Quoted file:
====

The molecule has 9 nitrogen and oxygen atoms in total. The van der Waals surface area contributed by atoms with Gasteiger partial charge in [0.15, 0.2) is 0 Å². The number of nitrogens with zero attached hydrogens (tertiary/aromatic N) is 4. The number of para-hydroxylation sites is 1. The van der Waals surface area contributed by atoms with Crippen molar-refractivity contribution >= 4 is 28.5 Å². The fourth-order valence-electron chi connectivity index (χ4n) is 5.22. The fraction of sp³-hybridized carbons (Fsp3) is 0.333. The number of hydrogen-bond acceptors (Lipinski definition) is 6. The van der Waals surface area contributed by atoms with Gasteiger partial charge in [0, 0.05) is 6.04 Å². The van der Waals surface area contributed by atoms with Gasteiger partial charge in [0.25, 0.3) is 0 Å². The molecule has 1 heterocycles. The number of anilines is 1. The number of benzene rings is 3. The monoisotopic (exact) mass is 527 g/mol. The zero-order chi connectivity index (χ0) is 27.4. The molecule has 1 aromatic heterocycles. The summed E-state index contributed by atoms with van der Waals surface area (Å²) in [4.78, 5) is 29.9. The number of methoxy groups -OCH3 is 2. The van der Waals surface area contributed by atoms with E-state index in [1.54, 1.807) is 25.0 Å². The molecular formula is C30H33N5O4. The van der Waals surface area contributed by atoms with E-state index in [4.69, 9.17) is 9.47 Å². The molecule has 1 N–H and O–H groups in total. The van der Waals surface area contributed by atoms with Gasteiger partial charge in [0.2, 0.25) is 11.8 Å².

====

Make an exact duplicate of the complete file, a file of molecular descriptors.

The molecule has 9 nitrogen and oxygen atoms in total. The van der Waals surface area contributed by atoms with Gasteiger partial charge in [0.15, 0.2) is 0 Å². The number of nitrogens with zero attached hydrogens (tertiary/aromatic N) is 4. The number of para-hydroxylation sites is 1. The van der Waals surface area contributed by atoms with Crippen molar-refractivity contribution >= 4 is 28.5 Å². The fourth-order valence-electron chi connectivity index (χ4n) is 5.22. The fraction of sp³-hybridized carbons (Fsp3) is 0.333. The number of hydrogen-bond acceptors (Lipinski definition) is 6. The van der Waals surface area contributed by atoms with Gasteiger partial charge in [0, 0.05) is 6.04 Å². The van der Waals surface area contributed by atoms with Gasteiger partial charge in [0.25, 0.3) is 0 Å². The molecule has 1 heterocycles. The number of anilines is 1. The number of benzene rings is 3. The monoisotopic (exact) mass is 527 g/mol. The zero-order chi connectivity index (χ0) is 27.4. The molecule has 1 aromatic heterocycles. The summed E-state index contributed by atoms with van der Waals surface area (Å²) in [4.78, 5) is 29.9. The number of methoxy groups -OCH3 is 2. The van der Waals surface area contributed by atoms with E-state index in [1.54, 1.807) is 25.0 Å². The molecular formula is C30H33N5O4. The van der Waals surface area contributed by atoms with E-state index in [4.69, 9.17) is 9.47 Å². The molecule has 1 N–H and O–H groups in total. The van der Waals surface area contributed by atoms with Gasteiger partial charge in [0.2, 0.25) is 11.8 Å².